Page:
Our Blog

Learning New Things in Healthcare Supply Chain

Posted by Fred Crans, Client Executive on 03.30.18

      ””

Golfing great Bobby Jones once said of Jack Nicklaus: “Jack plays a brand of golf with which I am not familiar,” a phrase which Nicklaus himself was to repeat later as he watched the exploits of one Eldrick (Tiger) Woods.

Time changes everything. Sports and the athletes who play them evolve. If a baseball player from the 1920s were to come back today to a major league venue, he would be blown away by the quality of the equipment, by the specialization within the game, by the size and appointments within the stadiums and, of course, by the players’ salaries.

A year and a half ago I came to Sedlak as a 40+ year veteran of the healthcare supply chain. Within my realm, I had garnered a reputation as an industry thought leader (and style-setter). I was an early implementer of many elements of the modern supply chain, including the trial of a very early Automated Guided Vehicle (AGV) application at Baptist Hospital of Miami in 1980. There wasn’t much I didn’t know about the healthcare supply chain.

Or so I thought.

When I walked into Sedlak, I thought my charge was to teach these Industrial Engineers about healthcare and how and why it was different than the retail world in which they had made such a profound mark.

Instead, it is I who have been taught. I have attended scores of “Lunch and Learns” where equipment and other system vendors have come to present to the staff. I have watched and listened and taken notes about acronyms and abbreviations with which I was not familiar, and I have gone on site visits with many of the Sedlak experts including Patrick Sedlak and Will O’Brien, two of the firm’s executives, and more than anything else, I have learned three things:

  1. Healthcare’s knowledge, understanding and placement of the Supply Chain (SC) in the grand scheme of its operations lags distantly behind that of other industries. For most healthcare organizations, the SC still holds a transactional and operational niche, not a strategic one. Many healthcare SC leaders focus their activities on areas such as contracting, purchased services management, staffing, product standardization and value analysis, management of relationships with physicians and other key “operational influencers,” and spend very little time on the actual flow of “stuff” through the system – pre-planning to disposition or utilization. Consequently, many healthcare organizations’ operations resemble a page from the 1960s.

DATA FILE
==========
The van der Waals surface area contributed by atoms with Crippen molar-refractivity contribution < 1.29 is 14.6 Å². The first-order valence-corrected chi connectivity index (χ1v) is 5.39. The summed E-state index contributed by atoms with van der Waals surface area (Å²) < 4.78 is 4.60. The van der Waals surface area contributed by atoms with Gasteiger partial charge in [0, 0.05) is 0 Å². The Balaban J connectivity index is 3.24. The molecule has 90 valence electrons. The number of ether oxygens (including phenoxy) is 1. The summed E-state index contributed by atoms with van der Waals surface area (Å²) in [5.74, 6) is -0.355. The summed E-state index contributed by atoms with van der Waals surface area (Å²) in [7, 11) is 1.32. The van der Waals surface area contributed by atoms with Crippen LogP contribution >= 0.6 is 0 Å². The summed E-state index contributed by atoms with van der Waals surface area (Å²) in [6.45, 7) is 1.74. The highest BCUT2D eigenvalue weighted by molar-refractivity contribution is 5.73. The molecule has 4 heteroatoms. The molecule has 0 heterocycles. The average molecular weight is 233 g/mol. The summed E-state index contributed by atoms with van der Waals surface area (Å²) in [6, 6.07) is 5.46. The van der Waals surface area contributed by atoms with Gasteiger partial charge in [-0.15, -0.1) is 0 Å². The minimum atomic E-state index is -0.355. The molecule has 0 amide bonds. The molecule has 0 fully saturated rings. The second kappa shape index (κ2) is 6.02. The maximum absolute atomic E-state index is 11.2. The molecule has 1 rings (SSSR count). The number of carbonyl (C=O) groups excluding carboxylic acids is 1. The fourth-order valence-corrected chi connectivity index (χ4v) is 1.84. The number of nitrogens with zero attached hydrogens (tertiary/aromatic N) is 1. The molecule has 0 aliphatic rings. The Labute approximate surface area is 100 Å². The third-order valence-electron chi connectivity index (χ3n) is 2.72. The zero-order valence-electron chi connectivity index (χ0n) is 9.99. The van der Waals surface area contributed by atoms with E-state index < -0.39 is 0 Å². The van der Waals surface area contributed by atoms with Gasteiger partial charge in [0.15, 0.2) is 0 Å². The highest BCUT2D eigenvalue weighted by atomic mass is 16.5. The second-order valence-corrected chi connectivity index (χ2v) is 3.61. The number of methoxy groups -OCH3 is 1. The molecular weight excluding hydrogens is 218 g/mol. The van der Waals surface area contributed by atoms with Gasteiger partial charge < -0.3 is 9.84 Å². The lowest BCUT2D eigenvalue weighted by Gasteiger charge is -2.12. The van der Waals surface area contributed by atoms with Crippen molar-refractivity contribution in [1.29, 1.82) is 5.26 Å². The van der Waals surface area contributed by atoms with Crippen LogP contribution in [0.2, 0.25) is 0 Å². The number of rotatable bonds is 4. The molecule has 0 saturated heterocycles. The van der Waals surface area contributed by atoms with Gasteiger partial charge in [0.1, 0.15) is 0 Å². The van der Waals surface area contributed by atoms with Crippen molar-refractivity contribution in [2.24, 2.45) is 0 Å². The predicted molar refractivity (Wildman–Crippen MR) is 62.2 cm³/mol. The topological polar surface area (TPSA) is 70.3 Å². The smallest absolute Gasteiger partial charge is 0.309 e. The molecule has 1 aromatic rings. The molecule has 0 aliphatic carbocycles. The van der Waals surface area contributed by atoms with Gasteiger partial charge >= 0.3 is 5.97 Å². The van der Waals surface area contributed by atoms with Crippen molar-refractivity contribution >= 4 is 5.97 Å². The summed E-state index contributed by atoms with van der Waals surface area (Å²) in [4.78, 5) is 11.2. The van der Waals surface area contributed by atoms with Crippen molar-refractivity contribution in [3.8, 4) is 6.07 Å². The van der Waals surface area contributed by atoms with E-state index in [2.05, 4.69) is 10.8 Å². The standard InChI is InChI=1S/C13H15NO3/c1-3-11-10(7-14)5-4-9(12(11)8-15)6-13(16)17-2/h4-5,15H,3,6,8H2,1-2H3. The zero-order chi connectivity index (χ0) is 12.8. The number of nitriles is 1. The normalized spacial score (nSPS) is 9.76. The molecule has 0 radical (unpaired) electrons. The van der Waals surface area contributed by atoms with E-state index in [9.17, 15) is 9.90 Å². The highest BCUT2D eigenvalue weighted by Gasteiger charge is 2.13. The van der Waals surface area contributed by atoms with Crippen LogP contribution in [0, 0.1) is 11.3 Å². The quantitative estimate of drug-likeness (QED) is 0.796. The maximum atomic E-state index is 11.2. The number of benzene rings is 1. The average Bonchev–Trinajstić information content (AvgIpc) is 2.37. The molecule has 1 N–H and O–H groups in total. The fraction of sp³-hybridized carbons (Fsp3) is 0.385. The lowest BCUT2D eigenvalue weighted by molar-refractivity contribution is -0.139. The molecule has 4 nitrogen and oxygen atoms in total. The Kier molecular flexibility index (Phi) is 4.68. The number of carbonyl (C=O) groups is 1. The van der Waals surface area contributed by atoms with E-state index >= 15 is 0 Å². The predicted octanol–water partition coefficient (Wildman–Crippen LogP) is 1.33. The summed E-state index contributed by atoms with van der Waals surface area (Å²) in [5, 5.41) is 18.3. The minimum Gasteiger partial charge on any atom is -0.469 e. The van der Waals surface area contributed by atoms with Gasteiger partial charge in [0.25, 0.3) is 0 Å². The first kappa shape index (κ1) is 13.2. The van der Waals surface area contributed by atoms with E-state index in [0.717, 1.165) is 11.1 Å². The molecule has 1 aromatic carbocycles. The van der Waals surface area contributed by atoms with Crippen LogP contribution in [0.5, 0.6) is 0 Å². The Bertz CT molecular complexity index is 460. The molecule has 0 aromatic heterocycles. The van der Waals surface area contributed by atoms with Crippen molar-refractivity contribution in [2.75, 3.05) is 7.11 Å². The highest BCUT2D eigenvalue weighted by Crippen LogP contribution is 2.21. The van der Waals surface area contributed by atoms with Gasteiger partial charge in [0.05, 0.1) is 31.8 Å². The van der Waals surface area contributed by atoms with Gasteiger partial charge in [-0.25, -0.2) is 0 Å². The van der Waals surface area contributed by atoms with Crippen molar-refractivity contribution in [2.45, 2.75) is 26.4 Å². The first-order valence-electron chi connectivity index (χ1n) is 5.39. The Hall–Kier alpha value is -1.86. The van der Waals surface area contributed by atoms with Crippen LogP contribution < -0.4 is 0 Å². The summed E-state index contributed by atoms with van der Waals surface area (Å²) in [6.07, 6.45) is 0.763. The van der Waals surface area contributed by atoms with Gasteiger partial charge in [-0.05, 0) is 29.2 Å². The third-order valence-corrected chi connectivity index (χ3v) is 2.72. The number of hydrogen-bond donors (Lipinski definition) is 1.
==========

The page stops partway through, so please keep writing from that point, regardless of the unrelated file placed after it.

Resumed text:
2. Stuff is stuff. Healthcare SC leaders spend their entire careers trying to convince the world around them that the exigencies caused by government regulation, physician demands and the distinctiveness of every single patient from every other patient makes the healthcare SC impossible to manage by the strategies used in the “simpler” realm of retail and industry. I have learned that virtually everything faced by healthcare SC leaders is also faced in other industries and all that is needed is a “Universal Translator,” in this case – me. Once the translation has been completed, stuff becomes stuff and the Industrial Engineers can use their tools to optimize.
  3. ​Opportunities are overlooked. In baseball, four straight singles will produce at least one run, yet everyone honors the home run hitter. A good analysis of current logistics, courier services and distribution operations will often reveal opportunities to reduce costs associated with those functions by as much as 10-20%.

 

Sedlak has helped numerous companies in the healthcare industry streamline processes, optimize supply chain operations, and achieve cost savings. To learn more, complete the Contact Us form below.

Contact Us Today

Fill out my online form.